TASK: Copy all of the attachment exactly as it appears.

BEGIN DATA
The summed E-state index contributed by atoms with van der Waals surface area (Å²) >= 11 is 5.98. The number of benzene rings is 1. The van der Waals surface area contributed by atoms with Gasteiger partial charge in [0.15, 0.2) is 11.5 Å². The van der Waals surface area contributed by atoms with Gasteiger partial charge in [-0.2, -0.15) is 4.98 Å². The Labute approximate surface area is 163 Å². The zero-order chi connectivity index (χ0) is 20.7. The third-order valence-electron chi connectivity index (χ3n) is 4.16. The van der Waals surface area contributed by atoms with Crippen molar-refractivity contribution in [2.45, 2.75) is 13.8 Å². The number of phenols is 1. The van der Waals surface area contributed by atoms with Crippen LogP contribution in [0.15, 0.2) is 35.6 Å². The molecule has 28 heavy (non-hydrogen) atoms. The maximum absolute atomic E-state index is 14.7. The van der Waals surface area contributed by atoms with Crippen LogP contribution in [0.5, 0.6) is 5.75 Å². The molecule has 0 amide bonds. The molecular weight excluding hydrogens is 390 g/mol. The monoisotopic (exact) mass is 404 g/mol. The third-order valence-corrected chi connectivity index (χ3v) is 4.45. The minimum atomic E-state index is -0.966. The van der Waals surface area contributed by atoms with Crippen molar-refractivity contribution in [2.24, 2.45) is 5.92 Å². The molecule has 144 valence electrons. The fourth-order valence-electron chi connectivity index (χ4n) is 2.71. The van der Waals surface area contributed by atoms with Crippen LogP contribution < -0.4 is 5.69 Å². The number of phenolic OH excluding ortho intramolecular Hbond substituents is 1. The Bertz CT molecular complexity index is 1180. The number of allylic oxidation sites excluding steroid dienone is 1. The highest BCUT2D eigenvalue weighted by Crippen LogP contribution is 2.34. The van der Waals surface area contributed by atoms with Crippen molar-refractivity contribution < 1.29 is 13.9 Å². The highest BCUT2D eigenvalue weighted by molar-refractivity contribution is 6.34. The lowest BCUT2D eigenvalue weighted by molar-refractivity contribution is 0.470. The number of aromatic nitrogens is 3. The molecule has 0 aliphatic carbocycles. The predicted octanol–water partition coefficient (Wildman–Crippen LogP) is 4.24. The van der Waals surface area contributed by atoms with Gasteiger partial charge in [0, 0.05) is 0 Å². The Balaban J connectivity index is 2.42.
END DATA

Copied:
The summed E-state index contributed by atoms with van der Waals surface area (Å²) >= 11 is 5.98. The number of benzene rings is 1. The van der Waals surface area contributed by atoms with Gasteiger partial charge in [0.15, 0.2) is 11.5 Å². The van der Waals surface area contributed by atoms with Gasteiger partial charge in [-0.2, -0.15) is 4.98 Å². The Labute approximate surface area is 163 Å². The zero-order chi connectivity index (χ0) is 20.7. The third-order valence-electron chi connectivity index (χ3n) is 4.16. The van der Waals surface area contributed by atoms with Crippen molar-refractivity contribution in [2.45, 2.75) is 13.8 Å². The number of phenols is 1. The van der Waals surface area contributed by atoms with Crippen LogP contribution in [0.15, 0.2) is 35.6 Å². The molecule has 28 heavy (non-hydrogen) atoms. The maximum absolute atomic E-state index is 14.7. The van der Waals surface area contributed by atoms with Crippen LogP contribution in [0.5, 0.6) is 5.75 Å². The molecule has 0 amide bonds. The molecular weight excluding hydrogens is 390 g/mol. The monoisotopic (exact) mass is 404 g/mol. The third-order valence-corrected chi connectivity index (χ3v) is 4.45. The minimum atomic E-state index is -0.966. The van der Waals surface area contributed by atoms with Crippen molar-refractivity contribution in [2.24, 2.45) is 5.92 Å². The molecule has 144 valence electrons. The fourth-order valence-electron chi connectivity index (χ4n) is 2.71. The van der Waals surface area contributed by atoms with Crippen LogP contribution < -0.4 is 5.69 Å². The number of phenolic OH excluding ortho intramolecular Hbond substituents is 1. The Bertz CT molecular complexity index is 1180. The number of allylic oxidation sites excluding steroid dienone is 1. The highest BCUT2D eigenvalue weighted by Crippen LogP contribution is 2.34. The van der Waals surface area contributed by atoms with Crippen molar-refractivity contribution < 1.29 is 13.9 Å². The highest BCUT2D eigenvalue weighted by molar-refractivity contribution is 6.34. The lowest BCUT2D eigenvalue weighted by molar-refractivity contribution is 0.470. The number of aromatic nitrogens is 3. The molecule has 0 aliphatic carbocycles. The predicted octanol–water partition coefficient (Wildman–Crippen LogP) is 4.24. The van der Waals surface area contributed by atoms with Gasteiger partial charge in [0, 0.05) is 0 Å². The Balaban J connectivity index is 2.42.